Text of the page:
Oct. 14 (Bloomberg) -- An “explosion” in the growth of sports gambling is fueling a rise in match fixing, according to the head of security for FIFA, soccer’s governing body.
“FIFA derives no benefit from gambling on football,” said Chris Eaton, who joined the Zurich-based organization from international police group Interpol. “Match fixing has grown because of the explosion of gambling.”
Concerns in the gambling industry about match fixing are growing. Two Pakistani cricket players are on trial in London on charges of conspiring to take bribes to fix plays in a Test match against England last year. The father and uncle of Manchester United striker Wayne Rooney were arrested earlier this month as part of a probe into suspicious betting patterns at a Scottish Premier League soccer match.
Worldwide sports betting grew by 66 percent between 2001 and 2011, to about $52.5 billion, as Internet and mobile-phone wagers and live bets during games proliferated, according to Lorien Pilling, head of research at Isle of Man-based Global Betting and Gaming Consultancy.
Police have arrested people in Asia, Europe and Africa for rigging matches. In August, FIFA banned six officials for life after two exhibition games in Turkey in which all seven goals were scored from penalty kicks. In July, a Singaporean, Wilson Raj Perumal, was jailed for two years for bribing players in Finland.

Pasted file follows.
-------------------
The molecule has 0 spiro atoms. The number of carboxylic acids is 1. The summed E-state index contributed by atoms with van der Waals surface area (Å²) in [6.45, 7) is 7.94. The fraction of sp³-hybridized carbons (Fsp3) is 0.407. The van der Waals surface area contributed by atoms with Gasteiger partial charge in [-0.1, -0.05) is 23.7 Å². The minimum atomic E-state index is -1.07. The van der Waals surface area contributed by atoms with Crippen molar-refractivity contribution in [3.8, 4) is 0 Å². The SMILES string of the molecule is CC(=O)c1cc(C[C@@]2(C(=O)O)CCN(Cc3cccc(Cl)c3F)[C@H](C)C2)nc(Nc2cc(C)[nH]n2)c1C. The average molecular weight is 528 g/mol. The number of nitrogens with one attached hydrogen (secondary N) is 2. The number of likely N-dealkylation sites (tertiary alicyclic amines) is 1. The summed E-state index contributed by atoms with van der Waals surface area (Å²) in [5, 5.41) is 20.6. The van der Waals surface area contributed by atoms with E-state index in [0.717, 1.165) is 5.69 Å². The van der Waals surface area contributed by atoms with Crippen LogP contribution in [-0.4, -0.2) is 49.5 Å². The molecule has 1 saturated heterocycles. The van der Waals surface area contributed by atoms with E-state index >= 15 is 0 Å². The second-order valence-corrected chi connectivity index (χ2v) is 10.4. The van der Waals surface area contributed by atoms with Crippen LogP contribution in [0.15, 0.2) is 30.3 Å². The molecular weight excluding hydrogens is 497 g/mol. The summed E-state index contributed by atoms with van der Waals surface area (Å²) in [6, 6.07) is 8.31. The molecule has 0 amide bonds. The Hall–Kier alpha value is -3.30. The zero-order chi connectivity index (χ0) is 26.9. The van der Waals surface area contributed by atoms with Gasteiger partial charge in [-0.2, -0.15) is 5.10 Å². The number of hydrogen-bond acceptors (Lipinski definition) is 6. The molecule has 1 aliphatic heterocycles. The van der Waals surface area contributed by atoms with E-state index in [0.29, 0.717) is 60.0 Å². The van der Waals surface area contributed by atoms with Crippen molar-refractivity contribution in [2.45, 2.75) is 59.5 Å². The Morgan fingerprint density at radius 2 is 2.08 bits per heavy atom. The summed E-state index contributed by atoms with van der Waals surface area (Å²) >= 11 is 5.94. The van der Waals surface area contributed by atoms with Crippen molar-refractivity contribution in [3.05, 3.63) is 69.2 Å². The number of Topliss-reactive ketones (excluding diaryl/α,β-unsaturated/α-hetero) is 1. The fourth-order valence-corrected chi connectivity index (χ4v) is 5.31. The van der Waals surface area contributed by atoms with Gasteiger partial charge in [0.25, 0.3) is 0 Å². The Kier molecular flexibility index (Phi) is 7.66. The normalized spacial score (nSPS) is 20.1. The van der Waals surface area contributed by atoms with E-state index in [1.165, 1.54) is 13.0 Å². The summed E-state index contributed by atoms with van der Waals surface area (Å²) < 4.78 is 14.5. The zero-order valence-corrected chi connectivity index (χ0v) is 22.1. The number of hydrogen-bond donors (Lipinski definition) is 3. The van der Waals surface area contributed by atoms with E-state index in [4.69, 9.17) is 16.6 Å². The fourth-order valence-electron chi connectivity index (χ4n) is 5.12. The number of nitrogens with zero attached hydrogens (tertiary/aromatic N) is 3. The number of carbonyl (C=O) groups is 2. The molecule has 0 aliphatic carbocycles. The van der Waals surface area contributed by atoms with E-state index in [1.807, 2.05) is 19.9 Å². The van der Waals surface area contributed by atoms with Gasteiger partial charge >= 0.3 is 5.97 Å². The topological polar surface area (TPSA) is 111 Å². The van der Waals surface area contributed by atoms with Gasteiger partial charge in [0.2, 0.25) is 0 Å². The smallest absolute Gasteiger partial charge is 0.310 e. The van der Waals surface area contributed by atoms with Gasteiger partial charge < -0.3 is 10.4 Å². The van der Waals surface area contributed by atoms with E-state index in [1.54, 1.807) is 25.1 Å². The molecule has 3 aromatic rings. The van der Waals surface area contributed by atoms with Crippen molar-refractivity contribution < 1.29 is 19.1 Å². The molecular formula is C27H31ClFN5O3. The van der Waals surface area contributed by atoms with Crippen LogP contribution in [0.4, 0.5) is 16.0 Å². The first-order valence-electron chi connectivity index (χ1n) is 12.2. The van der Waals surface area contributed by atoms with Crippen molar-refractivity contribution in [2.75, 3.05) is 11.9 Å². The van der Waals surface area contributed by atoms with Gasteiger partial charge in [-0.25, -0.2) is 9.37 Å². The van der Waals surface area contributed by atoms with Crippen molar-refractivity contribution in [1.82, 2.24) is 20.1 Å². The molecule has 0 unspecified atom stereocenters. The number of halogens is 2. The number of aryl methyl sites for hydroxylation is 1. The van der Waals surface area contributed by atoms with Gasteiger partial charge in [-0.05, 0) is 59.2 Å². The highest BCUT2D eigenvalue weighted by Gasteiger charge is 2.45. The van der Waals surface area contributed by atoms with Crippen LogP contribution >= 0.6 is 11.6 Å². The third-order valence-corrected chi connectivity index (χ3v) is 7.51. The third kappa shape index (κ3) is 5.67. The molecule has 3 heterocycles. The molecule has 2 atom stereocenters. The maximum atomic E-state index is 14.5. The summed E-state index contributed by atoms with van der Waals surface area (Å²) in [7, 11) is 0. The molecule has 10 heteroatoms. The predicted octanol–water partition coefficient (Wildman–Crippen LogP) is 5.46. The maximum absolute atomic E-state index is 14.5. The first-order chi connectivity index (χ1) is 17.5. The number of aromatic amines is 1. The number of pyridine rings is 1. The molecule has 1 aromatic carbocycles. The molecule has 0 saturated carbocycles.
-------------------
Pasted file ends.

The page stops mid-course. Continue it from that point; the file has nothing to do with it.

The illegal gambling market may be worth $90 billion, according to the World Lottery Association, a lobbying group for state-backed lotteries.
In May, FIFA pledged 20 million euros ($27.6 million) over 10 years to Interpol to help fight corruption in the sport. FIFA’s revenue was about $1.3 billion in 2010, according to its website.
“Those areas where sports betting is illegal, the market is growing,” said David Henwood, a partner at Manchester-based research firm H2 Gambling Capital. “That would probably increase the temptation for sports figures.”
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